Book review: Some experiments with Gandhi

Sunday, 16 January 2011 - 2:36am IST | Place: Mumbai | Agency: dna

Is there anything left to say about one of the most famous men in the world?

Book: Catching Up With Gandhi
Author: Graham Turner
329 pages

Is there anything left to say about one of the most famous men in the world? A man who led this country’s well-documented journey to freedom, whose ideas and message inspired people across countries and races, and whose personal life and choices were laid bare for all to know and see.

Graham Turner obviously thought there was plenty when he decided to recapture the life of Mahatma Gandhi in the biography, Catching Up With Gandhi. The British journalist does this by retracing Gandhi’s footsteps in the company of two of his grandchildren — Rajmohan Gandhi in India and Ela Gandhi in South Africa — from the house in Porbandar where he was born to the lawns in Delhi where he died.

If your first impression is that the book is a re-examination of Gandhi’s legacy at a time when his country seems to be racing away from his ideals, know that it isn’t. And if you’re looking for new information or scandals, know that there aren’t.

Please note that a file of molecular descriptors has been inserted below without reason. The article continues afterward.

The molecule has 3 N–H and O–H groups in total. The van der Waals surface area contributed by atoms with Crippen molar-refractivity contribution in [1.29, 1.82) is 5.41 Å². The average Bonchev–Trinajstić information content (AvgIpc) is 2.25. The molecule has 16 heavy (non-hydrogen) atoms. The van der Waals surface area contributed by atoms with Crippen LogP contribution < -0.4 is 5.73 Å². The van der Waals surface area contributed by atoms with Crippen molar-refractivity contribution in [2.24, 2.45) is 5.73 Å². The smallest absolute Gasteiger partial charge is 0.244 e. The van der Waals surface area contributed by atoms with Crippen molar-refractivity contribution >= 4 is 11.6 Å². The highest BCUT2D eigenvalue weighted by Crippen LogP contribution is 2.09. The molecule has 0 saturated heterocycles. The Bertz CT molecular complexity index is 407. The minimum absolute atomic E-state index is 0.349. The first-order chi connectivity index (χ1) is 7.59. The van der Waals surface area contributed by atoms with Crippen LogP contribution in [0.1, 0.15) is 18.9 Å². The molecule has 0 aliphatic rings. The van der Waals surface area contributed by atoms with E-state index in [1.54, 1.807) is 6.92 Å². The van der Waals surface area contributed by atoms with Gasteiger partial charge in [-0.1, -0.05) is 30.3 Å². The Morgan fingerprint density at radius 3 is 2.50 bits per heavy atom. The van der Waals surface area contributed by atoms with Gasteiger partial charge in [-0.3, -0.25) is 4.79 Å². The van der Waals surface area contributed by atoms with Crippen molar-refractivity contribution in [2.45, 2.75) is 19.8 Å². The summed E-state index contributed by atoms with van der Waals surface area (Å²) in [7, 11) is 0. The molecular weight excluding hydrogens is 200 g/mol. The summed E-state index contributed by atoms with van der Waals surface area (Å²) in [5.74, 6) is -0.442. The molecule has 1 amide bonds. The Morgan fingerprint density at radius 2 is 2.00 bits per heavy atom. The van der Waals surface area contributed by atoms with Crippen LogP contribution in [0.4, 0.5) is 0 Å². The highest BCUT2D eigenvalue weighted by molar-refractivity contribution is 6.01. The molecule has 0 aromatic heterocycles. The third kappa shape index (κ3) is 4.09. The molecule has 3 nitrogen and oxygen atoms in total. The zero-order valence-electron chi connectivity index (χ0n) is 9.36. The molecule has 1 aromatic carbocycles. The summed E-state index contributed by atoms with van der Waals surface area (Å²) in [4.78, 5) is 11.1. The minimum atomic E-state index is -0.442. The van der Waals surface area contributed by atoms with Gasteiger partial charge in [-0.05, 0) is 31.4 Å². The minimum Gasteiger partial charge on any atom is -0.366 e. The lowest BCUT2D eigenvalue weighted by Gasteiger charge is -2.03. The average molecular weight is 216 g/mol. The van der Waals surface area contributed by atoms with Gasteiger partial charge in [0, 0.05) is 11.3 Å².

This is a gentle and generous retelling of his life, his dealings with people, the political decisions and the ‘experiments with truth’. Turner writes with a light touch — ‘Gandhi arrived in Durban in a frock coat and spoiling for a fight’, ‘When (Winston) Churchill sounded off, he always did it in style, if not accurately’ — briskly describing a life of 70-odd years without getting bogged down by the task. Though his thoughts on Gandhi occasionally border on the reverential, it is perhaps understandable, given that this was a man whose charisma had mesmerised millions of Indians.

At the book launch in Mumbai, Turner reportedly said, ‘Most of the books written on Gandhi are heavy and not easy to read. I wanted to write something that young people would find interesting and accessible.’

And that is exactly what he has done. Nothing more, but certainly nothing less. If you have never read a book on Gandhi, this would be a good start.

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